Read ‘Archival Quality’, a sublime piece of gothic horror imbued with real hope
Required Reading is DoomRocket’s love chest, opened twice monthly to champion a book we just can’t seem to get enough of. This week Arpad recommends ‘Archival Quality’, coming soon from Oni Press.
By Arpad Okay. Archival Quality is a labor of love where the love and the labor come in equal measure. You can tell that work, hard work, has been put in by its creators, Ivy Weir and Steenz. Each page is a realization of ambition and elbow grease, culminating in a book that is understated, affecting. It’s a product of great craftsmanship that builds from likable characters with dimension into a story of heart and vision. It’s creepy, but it isn’t scary or grim. It’s gothic horror with real hope. Archival Quality ekes out its own space in the genre.
First and foremost what stands out about Archival Quality is that Weir has written strikingly strong characters. Every person between the covers, Celeste the heroine, Abayomi the boss, the boyfriend, the ray-of-sunshine librarian and her girlfriend, they each have their own unique voice. None of them are static. As the book goes on, the layers of each person in it are revealed, their interactions steeped in dramatic, emotional, personal moments that stand in authentic contrast against the backdrop of a haunted medical museum mystery.
Steenz is straight up killing it in this book. Her style is a delightful throwback to 90s small press, the Highwater Books era indie scene, with bold contours, cute aesthetics, and a devil-may-care attitude towards convention. Steenz’s work on Archival Quality feels like a zine, a bit rough, but with so much heart the lack of polish lends nothing but character to the world. The whole thing rises above the qualifiers.
Her stout bodies defy mainstream comic book anatomy and work on a vibe that is pure cartoon imagination. A bit of Harvey Comics, or Ward Kimball’s tendencies towards rounded and distinct, but thoroughly modernized. Youthful. Punk. A redux of Mighty Mouse that calls back to its references but keeps it contemporary. Lynne Naylor doing Pearl Pureheart with the gloves off. It’s a perfect counterbalance to the macabre tone of the story.
And beyond the playful character looks, Steenz has an eye for detail that gives life to each page. There are plenty of mega cute outfits and fashion points, lots of fun throwaway details, shout-outs to pop culture, add-ons that reflect the extraordinary amount of work she’s put in. Together, Weir and Steenz have crafted a piece of sequential art that uses the medium to full effect. The flashbacks are seamless, the overlap between real and unreal is cinematic, even the gutters between panels are laid out to make the timing of the storytelling resonate.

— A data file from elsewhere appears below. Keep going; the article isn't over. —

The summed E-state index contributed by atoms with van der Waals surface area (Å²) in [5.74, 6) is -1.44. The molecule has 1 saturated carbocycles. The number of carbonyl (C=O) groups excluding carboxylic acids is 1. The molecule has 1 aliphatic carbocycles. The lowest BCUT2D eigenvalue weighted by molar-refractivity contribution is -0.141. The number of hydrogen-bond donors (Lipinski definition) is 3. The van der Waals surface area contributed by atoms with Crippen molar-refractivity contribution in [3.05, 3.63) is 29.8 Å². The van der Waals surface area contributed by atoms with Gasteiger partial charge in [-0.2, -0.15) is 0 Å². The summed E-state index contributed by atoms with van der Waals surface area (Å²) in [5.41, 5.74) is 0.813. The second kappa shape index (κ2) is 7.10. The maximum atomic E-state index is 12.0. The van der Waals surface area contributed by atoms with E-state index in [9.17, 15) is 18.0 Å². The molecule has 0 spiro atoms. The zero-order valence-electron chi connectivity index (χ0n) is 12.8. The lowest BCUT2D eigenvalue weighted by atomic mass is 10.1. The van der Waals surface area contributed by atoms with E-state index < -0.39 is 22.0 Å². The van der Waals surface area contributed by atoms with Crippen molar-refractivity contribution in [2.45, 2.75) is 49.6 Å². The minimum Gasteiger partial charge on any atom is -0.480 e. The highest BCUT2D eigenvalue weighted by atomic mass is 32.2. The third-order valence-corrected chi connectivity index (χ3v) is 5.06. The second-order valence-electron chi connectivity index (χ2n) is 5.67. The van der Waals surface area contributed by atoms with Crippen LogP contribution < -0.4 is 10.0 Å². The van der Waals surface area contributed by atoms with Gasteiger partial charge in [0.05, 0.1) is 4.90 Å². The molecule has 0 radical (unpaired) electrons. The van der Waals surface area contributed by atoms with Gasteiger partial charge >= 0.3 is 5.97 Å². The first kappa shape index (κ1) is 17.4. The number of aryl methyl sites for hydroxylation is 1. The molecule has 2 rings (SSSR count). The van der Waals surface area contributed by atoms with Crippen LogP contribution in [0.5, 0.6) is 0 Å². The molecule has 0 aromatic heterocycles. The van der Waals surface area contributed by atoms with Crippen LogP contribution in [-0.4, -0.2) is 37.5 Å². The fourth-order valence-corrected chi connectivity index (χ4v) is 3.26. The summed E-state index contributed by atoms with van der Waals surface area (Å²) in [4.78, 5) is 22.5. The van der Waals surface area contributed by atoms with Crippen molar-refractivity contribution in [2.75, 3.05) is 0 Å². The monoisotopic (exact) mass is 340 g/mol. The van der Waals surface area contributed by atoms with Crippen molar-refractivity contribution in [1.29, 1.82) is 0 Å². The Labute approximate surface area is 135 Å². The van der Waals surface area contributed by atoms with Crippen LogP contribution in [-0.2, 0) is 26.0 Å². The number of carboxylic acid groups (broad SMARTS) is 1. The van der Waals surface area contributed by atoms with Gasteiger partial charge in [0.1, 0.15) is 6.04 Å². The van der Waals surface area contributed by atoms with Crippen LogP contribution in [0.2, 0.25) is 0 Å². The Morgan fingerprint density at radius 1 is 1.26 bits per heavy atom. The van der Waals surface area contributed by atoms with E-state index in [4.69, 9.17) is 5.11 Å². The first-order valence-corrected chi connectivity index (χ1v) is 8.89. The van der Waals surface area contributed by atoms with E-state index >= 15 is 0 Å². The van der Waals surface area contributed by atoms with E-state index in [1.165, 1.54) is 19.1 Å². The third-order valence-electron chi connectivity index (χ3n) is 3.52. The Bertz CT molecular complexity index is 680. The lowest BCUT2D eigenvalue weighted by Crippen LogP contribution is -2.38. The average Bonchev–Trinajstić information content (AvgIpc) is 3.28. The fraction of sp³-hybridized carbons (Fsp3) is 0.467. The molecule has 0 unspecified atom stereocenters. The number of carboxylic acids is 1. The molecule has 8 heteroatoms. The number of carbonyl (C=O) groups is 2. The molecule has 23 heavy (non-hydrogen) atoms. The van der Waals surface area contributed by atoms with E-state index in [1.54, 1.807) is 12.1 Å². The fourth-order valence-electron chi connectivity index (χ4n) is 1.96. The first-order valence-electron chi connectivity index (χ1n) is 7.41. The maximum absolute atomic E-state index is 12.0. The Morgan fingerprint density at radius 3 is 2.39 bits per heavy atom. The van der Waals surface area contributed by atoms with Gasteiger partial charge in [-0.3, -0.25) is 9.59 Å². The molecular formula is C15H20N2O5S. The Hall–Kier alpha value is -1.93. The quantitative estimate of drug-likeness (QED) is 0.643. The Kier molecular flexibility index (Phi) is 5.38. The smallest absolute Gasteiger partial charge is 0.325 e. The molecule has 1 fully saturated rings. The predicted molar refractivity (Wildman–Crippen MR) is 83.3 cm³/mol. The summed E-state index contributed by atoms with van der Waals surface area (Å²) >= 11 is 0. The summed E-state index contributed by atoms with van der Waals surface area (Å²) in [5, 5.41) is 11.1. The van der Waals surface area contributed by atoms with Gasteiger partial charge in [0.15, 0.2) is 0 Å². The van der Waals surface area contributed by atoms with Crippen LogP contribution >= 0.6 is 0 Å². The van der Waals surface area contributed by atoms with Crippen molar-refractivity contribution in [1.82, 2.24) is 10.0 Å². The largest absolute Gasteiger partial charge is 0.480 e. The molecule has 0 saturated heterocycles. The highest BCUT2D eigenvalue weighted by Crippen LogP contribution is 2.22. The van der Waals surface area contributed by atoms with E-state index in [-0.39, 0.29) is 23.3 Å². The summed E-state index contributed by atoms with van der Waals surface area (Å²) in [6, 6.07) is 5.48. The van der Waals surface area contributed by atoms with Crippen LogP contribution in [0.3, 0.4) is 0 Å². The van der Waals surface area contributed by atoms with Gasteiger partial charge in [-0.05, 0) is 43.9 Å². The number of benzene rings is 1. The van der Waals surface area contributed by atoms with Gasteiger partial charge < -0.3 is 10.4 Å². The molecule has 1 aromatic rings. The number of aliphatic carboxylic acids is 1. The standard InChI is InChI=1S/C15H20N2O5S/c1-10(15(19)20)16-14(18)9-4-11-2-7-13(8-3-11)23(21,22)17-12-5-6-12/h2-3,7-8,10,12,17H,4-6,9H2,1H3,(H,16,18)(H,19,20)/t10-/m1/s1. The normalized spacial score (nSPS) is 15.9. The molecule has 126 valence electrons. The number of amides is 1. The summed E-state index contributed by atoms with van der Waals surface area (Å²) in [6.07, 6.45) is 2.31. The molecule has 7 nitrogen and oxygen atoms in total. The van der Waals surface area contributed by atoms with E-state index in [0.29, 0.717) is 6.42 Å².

The Logan Museum itself rides the fence between gothic and realistic, in no small part from the art style. In some ways it’s creepy; there are people parts in jars, photographs of medical experiments. In other ways it’s mundane, with its filing cabinets and grey walls. It’s real, it’s surreal, and the slow bloom of a plot runs with it. The paranormal unfolds from the stacks, in dreams, with the inexplicable misplacement of museum displays. Then, building on the concrete, the dreams leak into the day, the Museum itself grows stranger and darker, and deeper into the collections we go. Personal life and phantom machinations clash.
What I’ve taken away from this book is that it is as much about personal growth as it is about supernatural occurrences. Celeste has a powerful spirit. Her strength draws other powerful spirits to her, in the form of ghosts looking for closure, in the form of men looking for power, all excellent foils to showcase our hero’s resolve. Despite her mental health issues, despite her opinion of herself, nobody is grounded quite like Celeste.
Weir has written someone who seems unsure and mousy at first with undertones of strength, who develops into a capable, independent, robust person. Level-headed in the face of the inexplicable. Sure of herself despite her flaws. Weir and Steenz keep the monomyth alive, fresh, and relevant. In the right hands, Celeste’s ascension from doubt to power can become a guide for readers becoming heroes themselves. Put it in yours.
Written by Ivy Noelle Weir.
Art by Steenz.
Colors by Steenz and Deb Groves.
Letters by Joamette Gil.
‘Archival Quality’ hits stores March 7.